I am reminded of how much overlap exists between the patriarchal patterns of fundamentalist Christianity and culture at large in the United States. Even for those of us who didn’t grow up in evangelical purity culture (I just grow up around it), patriarchy and other systems of power and coercion shape our choices and limit our ability to consent. In my home state of North Carolina, for example, you can’t legally withdraw consent if vaginal intercourse is in progress. Guess who that benefits. 

Legislation is just the tip of the iceberg. We have a great deal of work to do to create a better culture (to “unscrew” the sexual culture, as activist Jaclyn Friedman says). We do that work by educating ourselves, holding abusers accountable, supporting survivors, and making consent a baseline in our interpersonal relations (not just sexual ones), among other things.

For me as a Christian, part of my work is acknowledging the ways that Christian scriptural interpretation, theology, and culture have contributed to a coercive sexual culture and finding ways within my faith to shift that culture. I don’t expect to make fundamentalists change their core beliefs, but I do want to understand the sexual consent issues that permeate life in my notch of the Bible Belt. I want to take them seriously, illuminate them where I can, and assist others in our collective healing. That’s my ministry right now.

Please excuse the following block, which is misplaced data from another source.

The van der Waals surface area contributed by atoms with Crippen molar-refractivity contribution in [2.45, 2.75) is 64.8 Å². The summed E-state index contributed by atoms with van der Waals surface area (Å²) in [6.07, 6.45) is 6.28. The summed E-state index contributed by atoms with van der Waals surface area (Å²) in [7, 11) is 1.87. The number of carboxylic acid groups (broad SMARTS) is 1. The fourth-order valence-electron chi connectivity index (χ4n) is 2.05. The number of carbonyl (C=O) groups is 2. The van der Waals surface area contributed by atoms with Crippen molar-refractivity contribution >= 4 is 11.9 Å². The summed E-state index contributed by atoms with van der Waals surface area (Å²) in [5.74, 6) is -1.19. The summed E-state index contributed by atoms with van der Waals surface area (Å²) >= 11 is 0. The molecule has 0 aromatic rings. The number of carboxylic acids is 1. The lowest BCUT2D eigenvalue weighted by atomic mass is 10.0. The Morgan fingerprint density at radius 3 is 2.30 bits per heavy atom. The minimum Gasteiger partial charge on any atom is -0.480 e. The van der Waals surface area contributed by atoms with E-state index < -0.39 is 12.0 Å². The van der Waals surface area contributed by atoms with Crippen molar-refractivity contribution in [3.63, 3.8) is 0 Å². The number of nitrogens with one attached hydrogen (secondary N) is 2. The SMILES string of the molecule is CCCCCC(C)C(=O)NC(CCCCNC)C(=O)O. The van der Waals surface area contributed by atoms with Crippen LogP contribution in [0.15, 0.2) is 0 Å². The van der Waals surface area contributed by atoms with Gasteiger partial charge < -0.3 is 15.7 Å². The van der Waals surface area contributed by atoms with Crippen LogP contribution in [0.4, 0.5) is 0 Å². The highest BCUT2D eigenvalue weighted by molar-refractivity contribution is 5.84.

Further reading: 

Kinky Christian writer Samantha Field wrote an excellent article (with resources) called “Kink 101 for Purity Culture Survivors” that I found part of the way through writing this post. Read her work for sex-positive post-purity culture recovery.

Queer feminist activist Kitty Stryker is a massive influence on my thinking about consent and consent culture. She was the first thinker I heard say that true ‘consent’ is never fully attainable in our society because so many coercive factors act upon us. 

Feminist theorist Marilyn Frye’s essay “In and Out of Harm’s Way: Arrogance and Love” also heavily influences my views on consent and coercion. 

The National Domestic Violence Hotline – Learn about the signs of abuse, find resources, and get help here.

“How Should Christians Have Sex?” – A Belated Response to Katelyn Beaty

[Image description: Photo is an Escher-inspired painting of red and white birds.]

I’m late to the party on this. Katelyn Beaty’s New York Times opinion piece “How Should Christians Have Sex?” came out on June 15th, and I’ve just read it over a month later–I’m a miserly curmudgeon who won’t buy a subscription. (I did skim a couple of Twitter threads that I’m now unable to find, so I hope I’m not plagiarizing.) Here are my thoughts as a Christian who fortunately didn’t grow up in purity culture: